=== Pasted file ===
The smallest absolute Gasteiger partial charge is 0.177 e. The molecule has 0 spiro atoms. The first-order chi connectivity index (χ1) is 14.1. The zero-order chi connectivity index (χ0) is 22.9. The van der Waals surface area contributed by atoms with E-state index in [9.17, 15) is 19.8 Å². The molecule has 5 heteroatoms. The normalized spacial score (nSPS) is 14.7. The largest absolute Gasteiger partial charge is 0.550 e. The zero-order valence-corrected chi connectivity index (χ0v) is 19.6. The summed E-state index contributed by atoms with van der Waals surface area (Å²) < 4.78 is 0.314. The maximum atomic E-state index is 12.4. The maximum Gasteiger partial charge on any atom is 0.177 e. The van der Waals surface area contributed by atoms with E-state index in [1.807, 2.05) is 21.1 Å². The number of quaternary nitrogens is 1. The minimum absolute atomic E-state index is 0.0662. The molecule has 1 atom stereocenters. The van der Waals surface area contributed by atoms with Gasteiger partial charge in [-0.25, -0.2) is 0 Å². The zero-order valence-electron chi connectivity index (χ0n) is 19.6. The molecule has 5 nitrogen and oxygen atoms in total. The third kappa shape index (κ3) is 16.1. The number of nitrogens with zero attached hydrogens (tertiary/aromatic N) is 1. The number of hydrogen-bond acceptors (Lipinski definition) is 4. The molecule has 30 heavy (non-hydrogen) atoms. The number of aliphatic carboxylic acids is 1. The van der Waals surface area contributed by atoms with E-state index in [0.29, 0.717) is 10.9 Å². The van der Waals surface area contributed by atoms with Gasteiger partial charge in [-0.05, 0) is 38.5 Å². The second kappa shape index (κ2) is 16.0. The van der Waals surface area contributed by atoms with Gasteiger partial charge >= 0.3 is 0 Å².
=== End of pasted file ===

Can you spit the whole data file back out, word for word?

The smallest absolute Gasteiger partial charge is 0.177 e. The molecule has 0 spiro atoms. The first-order chi connectivity index (χ1) is 14.1. The zero-order chi connectivity index (χ0) is 22.9. The van der Waals surface area contributed by atoms with E-state index in [9.17, 15) is 19.8 Å². The molecule has 5 heteroatoms. The normalized spacial score (nSPS) is 14.7. The largest absolute Gasteiger partial charge is 0.550 e. The zero-order valence-corrected chi connectivity index (χ0v) is 19.6. The summed E-state index contributed by atoms with van der Waals surface area (Å²) < 4.78 is 0.314. The maximum atomic E-state index is 12.4. The maximum Gasteiger partial charge on any atom is 0.177 e. The van der Waals surface area contributed by atoms with E-state index in [1.807, 2.05) is 21.1 Å². The number of quaternary nitrogens is 1. The minimum absolute atomic E-state index is 0.0662. The molecule has 1 atom stereocenters. The van der Waals surface area contributed by atoms with Gasteiger partial charge in [-0.25, -0.2) is 0 Å². The zero-order valence-electron chi connectivity index (χ0n) is 19.6. The molecule has 5 nitrogen and oxygen atoms in total. The third kappa shape index (κ3) is 16.1. The number of nitrogens with zero attached hydrogens (tertiary/aromatic N) is 1. The number of hydrogen-bond acceptors (Lipinski definition) is 4. The molecule has 30 heavy (non-hydrogen) atoms. The number of aliphatic carboxylic acids is 1. The van der Waals surface area contributed by atoms with E-state index in [0.29, 0.717) is 10.9 Å². The van der Waals surface area contributed by atoms with Gasteiger partial charge in [-0.05, 0) is 38.5 Å². The second kappa shape index (κ2) is 16.0. The van der Waals surface area contributed by atoms with Gasteiger partial charge >= 0.3 is 0 Å².